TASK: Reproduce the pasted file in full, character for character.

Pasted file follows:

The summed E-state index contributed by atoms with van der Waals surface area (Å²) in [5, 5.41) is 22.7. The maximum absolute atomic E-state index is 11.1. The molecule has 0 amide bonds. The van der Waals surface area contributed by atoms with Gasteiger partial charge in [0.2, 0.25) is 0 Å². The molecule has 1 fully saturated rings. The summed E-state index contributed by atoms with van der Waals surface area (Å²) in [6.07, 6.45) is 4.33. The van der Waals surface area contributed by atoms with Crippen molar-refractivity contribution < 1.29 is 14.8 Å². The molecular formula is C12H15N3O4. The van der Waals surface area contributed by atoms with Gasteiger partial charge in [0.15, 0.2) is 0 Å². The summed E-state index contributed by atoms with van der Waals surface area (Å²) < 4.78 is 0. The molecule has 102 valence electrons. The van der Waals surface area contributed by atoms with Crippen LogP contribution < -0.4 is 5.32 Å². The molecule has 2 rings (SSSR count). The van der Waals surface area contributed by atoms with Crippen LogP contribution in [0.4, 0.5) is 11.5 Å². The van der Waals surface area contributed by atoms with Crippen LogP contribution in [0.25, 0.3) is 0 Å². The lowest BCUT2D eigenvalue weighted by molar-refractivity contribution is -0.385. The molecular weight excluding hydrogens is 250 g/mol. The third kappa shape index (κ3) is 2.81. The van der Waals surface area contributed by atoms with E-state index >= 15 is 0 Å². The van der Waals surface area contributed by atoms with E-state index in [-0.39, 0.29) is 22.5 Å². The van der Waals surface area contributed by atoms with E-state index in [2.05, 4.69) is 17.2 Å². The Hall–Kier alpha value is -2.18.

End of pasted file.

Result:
The summed E-state index contributed by atoms with van der Waals surface area (Å²) in [5, 5.41) is 22.7. The maximum absolute atomic E-state index is 11.1. The molecule has 0 amide bonds. The van der Waals surface area contributed by atoms with Gasteiger partial charge in [0.2, 0.25) is 0 Å². The molecule has 1 fully saturated rings. The summed E-state index contributed by atoms with van der Waals surface area (Å²) in [6.07, 6.45) is 4.33. The van der Waals surface area contributed by atoms with Crippen molar-refractivity contribution < 1.29 is 14.8 Å². The molecular formula is C12H15N3O4. The van der Waals surface area contributed by atoms with Gasteiger partial charge in [0.15, 0.2) is 0 Å². The summed E-state index contributed by atoms with van der Waals surface area (Å²) < 4.78 is 0. The molecule has 102 valence electrons. The van der Waals surface area contributed by atoms with Crippen LogP contribution < -0.4 is 5.32 Å². The molecule has 2 rings (SSSR count). The van der Waals surface area contributed by atoms with Crippen LogP contribution in [0.4, 0.5) is 11.5 Å². The van der Waals surface area contributed by atoms with Crippen LogP contribution in [0.25, 0.3) is 0 Å². The lowest BCUT2D eigenvalue weighted by molar-refractivity contribution is -0.385. The molecular weight excluding hydrogens is 250 g/mol. The third kappa shape index (κ3) is 2.81. The van der Waals surface area contributed by atoms with E-state index >= 15 is 0 Å². The van der Waals surface area contributed by atoms with E-state index in [-0.39, 0.29) is 22.5 Å². The van der Waals surface area contributed by atoms with E-state index in [2.05, 4.69) is 17.2 Å². The Hall–Kier alpha value is -2.18.